I had a holiday. An actual, honest-to-goodness holiday. It did, admittedly, only last five days and I managed to rack up several injuries while doing very little (including an ant bite and possibly the most ludicrous first-world wound ever: splinters of shells stuck in my finger and the tip of my thumb. Ouch, by the way) but it was a holiday.
I read books – not many, given the timeframe, but 2′s respectable: Dan Brown’s “Inferno” and Julia Wurz’s “SuperEgo” (the latter I enjoyed immensely; set in the world of F1, it’s a sort of Devil Wears Prada, but with wheels instead of heels. Marvellous.) and I went and looked at Stuff.
There was Mont St Michel (which I’ll save for another time, because I have SO many photos. Seriously. All the photos in the world. I don’t think there was a single stone of that place I didn’t point a camera at) which is one of my favourite places in the world. It’s extraordinary, looming up out of the water. Even when it’s packed with tourists (like me) which it inevitably is, it’s an incredible place.
Like I say: ALL the photos… so, another time.
As well as Mont St Michel, I went to the Scriptorial in nearby Avranches – which is a museum dedicated to the medieval manuscripts made by the monks of Mont St Michel. The French Revolution had a not-dissimilar effect to the English Reformation when it came to medieval libraries, but the Scriptorial is a new purpose-built home for the collection.
Only a few of the books – and what books – are on display at any one time, but they’re regularly rotated to ensure their continued survival. There’s something magical about the “Tresor” room where they’re kept: it’s circular, with the cases set around the walls and one in the centre – and almost entirely dark to protect the books, which have their own lighting. It’s also surprisingly noisy: a side-effect of the temperature & humidity control systems for the display cases. I was lucky enough to get in there by myself: just me and a bunch of 800 year old books… (and the fans, obviously). I had a “moment”. I really did.
The rest of the museum is dedicated to both the history of Mont St Michel itself, and the development of the art of manuscripts. There was a huge amount of information on calligraphy, on the materials used and what went into the different inks… everything connected to the creation of a medieval book. It’s an excellent museum, and well worth a visit if you’re ever in the area.
Not a million miles away is Dol de Bretagne, with its cathedral and Mont Dol (where the Archangel Michael is said to have defeated the devil, leaving claw marks across the top of the hill. This whole region is very much Michael’s manor) and Medievalys. Another museum: this one dedicated to the construction of cathedrals, taking the one right next door as its reference point.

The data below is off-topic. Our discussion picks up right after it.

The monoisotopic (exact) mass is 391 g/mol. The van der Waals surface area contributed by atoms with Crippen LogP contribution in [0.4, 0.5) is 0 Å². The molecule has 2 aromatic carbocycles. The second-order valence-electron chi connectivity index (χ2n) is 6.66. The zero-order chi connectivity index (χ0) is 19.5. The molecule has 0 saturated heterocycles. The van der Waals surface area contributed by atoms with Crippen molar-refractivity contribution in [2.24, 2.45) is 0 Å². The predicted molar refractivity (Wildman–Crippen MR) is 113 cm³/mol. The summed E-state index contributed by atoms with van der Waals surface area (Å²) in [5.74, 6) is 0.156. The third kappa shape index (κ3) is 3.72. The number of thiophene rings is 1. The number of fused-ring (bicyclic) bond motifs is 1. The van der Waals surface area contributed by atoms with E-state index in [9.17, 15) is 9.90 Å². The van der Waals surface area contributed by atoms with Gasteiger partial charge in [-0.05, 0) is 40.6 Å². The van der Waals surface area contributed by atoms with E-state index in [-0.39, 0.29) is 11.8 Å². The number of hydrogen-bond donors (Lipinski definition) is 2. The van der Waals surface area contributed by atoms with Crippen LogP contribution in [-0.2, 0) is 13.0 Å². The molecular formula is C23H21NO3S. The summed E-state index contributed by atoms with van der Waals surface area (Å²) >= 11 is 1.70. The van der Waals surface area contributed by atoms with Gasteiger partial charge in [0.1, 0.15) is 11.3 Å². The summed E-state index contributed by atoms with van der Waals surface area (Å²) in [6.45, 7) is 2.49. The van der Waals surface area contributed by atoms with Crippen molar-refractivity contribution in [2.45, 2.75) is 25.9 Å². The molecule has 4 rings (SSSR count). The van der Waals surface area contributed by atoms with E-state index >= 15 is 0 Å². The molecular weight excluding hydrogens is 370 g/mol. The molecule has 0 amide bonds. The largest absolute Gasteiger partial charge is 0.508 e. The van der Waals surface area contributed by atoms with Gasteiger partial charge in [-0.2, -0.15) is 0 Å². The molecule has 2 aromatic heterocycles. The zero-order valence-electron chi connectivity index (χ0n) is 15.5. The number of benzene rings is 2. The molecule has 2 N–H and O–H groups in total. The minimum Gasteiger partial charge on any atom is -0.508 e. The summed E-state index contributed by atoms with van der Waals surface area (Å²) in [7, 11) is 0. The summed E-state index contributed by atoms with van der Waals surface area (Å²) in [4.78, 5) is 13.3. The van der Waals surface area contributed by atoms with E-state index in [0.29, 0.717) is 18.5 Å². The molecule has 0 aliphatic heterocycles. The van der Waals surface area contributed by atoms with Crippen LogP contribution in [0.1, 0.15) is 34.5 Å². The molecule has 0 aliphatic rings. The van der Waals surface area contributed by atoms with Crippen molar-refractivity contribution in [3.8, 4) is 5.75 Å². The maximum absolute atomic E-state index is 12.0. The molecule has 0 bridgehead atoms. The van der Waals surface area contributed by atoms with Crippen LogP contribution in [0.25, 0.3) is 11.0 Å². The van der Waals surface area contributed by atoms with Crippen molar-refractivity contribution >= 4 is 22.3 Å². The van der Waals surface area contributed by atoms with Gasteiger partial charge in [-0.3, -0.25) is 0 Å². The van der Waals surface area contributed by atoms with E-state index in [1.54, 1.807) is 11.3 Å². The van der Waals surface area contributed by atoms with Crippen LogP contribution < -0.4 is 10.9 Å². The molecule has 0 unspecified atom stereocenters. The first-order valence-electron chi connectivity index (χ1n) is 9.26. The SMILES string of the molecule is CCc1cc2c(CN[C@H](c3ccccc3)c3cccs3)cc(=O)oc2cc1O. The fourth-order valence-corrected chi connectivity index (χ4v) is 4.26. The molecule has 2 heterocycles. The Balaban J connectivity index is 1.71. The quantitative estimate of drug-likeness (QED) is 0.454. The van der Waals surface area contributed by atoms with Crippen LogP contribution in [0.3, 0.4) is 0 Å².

One of the best things about this place was its layout: it was designed to follow the “idea” of a cathedral from foundation (the architect’s studio on the lowest level) through to construction (an exhibition on the design and the actual craftsmen involved on the middle floors) through to the symbolism of cathedrals on the top floor, which had frankly terrifyingly detailed descriptions of how to read a stained glass window, and absolutely amazing projections of art onto raked sand. You kind of had to see it. Again, if you’re ever in the region – go. It’s beautifully thought out and put together.
The cathedral of Dol de Bretagne itself is a massive, hulking thing: unusual in that it has a double well (one shaft outside the walls, and one inside, opening in the floor of one of the chapels). It also has a big, big chapel dedicated to the Archangel Michael – as you might expect on his stomping ground.
And – just for a change – there was Alligator Bay. I have no idea why or how this ended up right at the foot of Mont St Michel, but there you go. It houses a lot of snakes and lizards (I discovered, climbing down a ladder between two glass cases of ENORMOUS snakes, that I’m not massively fond of them. Wish I’d known that at the top of the ladder…) and, yes, alligators. Lots of them. Including three albino alligators – of whom there are thought to be only 40 in the world. And who didn’t scare me anywhere near as much as the Mississippi alligators did.
Very big, and not at all like this…
Not even slightly.
Which does kind of make you wonder: are they absolutely sure it was the devil Michael fought on that rock – and not just Louis here out for a stroll…?